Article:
"March 14, 2013 -- Hormone replacement therapy is the most effective treatment for symptoms like hot flashes, and the benefits are likely to outweigh the risks, major medical societies say.
The statement was published in the April issue "...
Human Experience with Overdosage
There is limited clinical experience with BRISDELLE overdosage in humans, as there were no overdoses reported in the clinical studies.
Spontaneous cases of deliberate or accidental overdosage during paroxetine treatment have been reported; some of these cases were fatal and some of the fatalities appeared to involve paroxetine alone. Of nonfatal cases with known outcome, most recovered without sequelae. The largest known ingestion involved 2000 mg of paroxetine (267 times the maximum recommended daily dose) in a patient who recovered.
Commonly reported adverse reactions associated with paroxetine overdosage include somnolence, coma, nausea, tremor, tachycardia, confusion, vomiting, and dizziness. Other notable signs and symptoms observed with overdoses involving paroxetine (alone or with other substances) include mydriasis, convulsions (including status epilepticus), ventricular dysrhythmias (including torsades de pointes), hypertension, aggressive reactions, syncope, hypotension, stupor, bradycardia, dystonia, rhabdomyolysis, symptoms of hepatic dysfunction (including hepatic failure, hepatic necrosis, jaundice, hepatitis, and hepatic steatosis), serotonin syndrome, manic reactions, myoclonus, acute renal failure, and urinary retention.
Management of Overdosage
Treatment should consist of those general measures employed in the management of overdosage with any SSRI. Consult with a certified poison control center for up-to-date guidance and advice on treatment of overdosage.
Ensure an adequate airway, oxygenation, and ventilation. Monitor cardiac rhythm and vital signs. General supportive and symptomatic measures are also recommended. Induction of emesis is not recommended. In managing overdosage, consider the possibility of multiple drug involvement.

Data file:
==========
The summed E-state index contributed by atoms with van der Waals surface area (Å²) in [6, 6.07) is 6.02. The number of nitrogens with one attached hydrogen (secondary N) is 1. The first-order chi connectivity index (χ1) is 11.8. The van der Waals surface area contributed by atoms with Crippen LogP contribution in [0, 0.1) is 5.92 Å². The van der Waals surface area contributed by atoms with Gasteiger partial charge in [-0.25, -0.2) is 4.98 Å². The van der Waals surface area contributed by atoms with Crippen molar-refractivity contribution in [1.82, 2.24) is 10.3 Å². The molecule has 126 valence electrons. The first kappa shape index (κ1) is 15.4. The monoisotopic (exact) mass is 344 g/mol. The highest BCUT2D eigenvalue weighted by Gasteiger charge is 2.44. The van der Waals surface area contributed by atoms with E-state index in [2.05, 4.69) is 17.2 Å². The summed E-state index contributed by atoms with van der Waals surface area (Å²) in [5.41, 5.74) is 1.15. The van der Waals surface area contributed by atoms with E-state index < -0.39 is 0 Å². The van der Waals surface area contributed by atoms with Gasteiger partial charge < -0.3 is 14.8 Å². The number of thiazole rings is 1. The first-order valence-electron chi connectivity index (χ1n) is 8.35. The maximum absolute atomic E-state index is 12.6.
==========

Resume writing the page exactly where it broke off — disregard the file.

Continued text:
Monoamine Oxidase Inhibitors
Concomitant use of an MAOI with BRISDELLE or within 14 days of stopping treatment with BRISDELLE is contraindicated because of an increased risk of serotonin syndrome. The use of BRISDELLE within 14 days of stopping an MAOI is also contraindicated [see DOSAGE AND ADMINISTRATION, WARNINGS AND PRECAUTIONS and DRUG INTERACTIONS].
Starting BRISDELLE in a patient who is being treated with linezolid or intravenous methylene blue, both of which inhibit monoamine oxidase, is also contraindicated because of an increased risk of serotonin syndrome [see DOSAGE AND ADMINISTRATION, WARNINGS AND PRECAUTIONS and DRUG INTERACTIONS].
Concomitant use of BRISDELLE with thioridazine is contraindicated, because thioridazine prolongs the QT interval, and paroxetine can increase thioridazine levels [see DRUG INTERACTIONS].
Concomitant use of BRISDELLE with pimozide is contraindicated because pimozide prolongs the QT interval, and paroxetine increases pimozide levels [see DRUG INTERACTIONS].
Hypersensitivity to any Ingredient in BRISDELLE
BRISDELLE is contraindicated in patients with a history of hypersensitivity to paroxetine or any of the other ingredients in BRISDELLE.
Menopausal VMS does not occur during pregnancy and BRISDELLE may cause fetal harm [see Use In Specific Populations].This monograph has been modified to include the generic and brand name in many instances.
Last reviewed on RxList: 7/12/2013
Additional Brisdelle Information
Report Problems to the Food and Drug Administration
You are encouraged to report negative side effects of prescription drugs to the FDA. Visit the FDA MedWatch website or call 1-800-FDA-1088.
Find out what women really need.